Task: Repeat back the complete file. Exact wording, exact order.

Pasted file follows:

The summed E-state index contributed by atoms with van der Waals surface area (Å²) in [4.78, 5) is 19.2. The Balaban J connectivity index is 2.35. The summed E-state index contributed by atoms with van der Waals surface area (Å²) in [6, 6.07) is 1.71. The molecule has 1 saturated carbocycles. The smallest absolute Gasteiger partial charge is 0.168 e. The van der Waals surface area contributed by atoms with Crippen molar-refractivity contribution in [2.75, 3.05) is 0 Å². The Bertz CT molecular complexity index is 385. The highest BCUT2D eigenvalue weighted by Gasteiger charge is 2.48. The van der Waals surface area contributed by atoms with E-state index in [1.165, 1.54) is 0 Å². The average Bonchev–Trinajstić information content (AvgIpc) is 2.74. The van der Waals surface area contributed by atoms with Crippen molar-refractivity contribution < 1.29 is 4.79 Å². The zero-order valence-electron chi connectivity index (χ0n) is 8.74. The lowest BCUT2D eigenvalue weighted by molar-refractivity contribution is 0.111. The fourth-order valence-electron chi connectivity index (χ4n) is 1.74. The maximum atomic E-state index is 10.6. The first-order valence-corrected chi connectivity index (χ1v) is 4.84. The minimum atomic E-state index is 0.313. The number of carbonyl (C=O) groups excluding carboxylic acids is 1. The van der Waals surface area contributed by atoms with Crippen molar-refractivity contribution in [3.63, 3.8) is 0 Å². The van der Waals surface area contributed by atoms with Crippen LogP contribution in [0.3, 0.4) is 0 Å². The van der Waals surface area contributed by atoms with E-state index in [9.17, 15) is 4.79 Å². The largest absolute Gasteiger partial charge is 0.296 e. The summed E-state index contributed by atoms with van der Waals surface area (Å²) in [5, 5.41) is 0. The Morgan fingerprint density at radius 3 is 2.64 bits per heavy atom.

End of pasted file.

The summed E-state index contributed by atoms with van der Waals surface area (Å²) in [4.78, 5) is 19.2. The Balaban J connectivity index is 2.35. The summed E-state index contributed by atoms with van der Waals surface area (Å²) in [6, 6.07) is 1.71. The molecule has 1 saturated carbocycles. The smallest absolute Gasteiger partial charge is 0.168 e. The van der Waals surface area contributed by atoms with Crippen molar-refractivity contribution in [2.75, 3.05) is 0 Å². The Bertz CT molecular complexity index is 385. The highest BCUT2D eigenvalue weighted by Gasteiger charge is 2.48. The van der Waals surface area contributed by atoms with E-state index in [1.165, 1.54) is 0 Å². The average Bonchev–Trinajstić information content (AvgIpc) is 2.74. The van der Waals surface area contributed by atoms with Crippen molar-refractivity contribution < 1.29 is 4.79 Å². The zero-order valence-electron chi connectivity index (χ0n) is 8.74. The lowest BCUT2D eigenvalue weighted by molar-refractivity contribution is 0.111. The fourth-order valence-electron chi connectivity index (χ4n) is 1.74. The maximum atomic E-state index is 10.6. The first-order valence-corrected chi connectivity index (χ1v) is 4.84. The minimum atomic E-state index is 0.313. The number of carbonyl (C=O) groups excluding carboxylic acids is 1. The van der Waals surface area contributed by atoms with Crippen molar-refractivity contribution in [3.63, 3.8) is 0 Å². The van der Waals surface area contributed by atoms with Crippen LogP contribution in [0.3, 0.4) is 0 Å². The van der Waals surface area contributed by atoms with E-state index in [9.17, 15) is 4.79 Å². The largest absolute Gasteiger partial charge is 0.296 e. The summed E-state index contributed by atoms with van der Waals surface area (Å²) in [5, 5.41) is 0. The Morgan fingerprint density at radius 3 is 2.64 bits per heavy atom.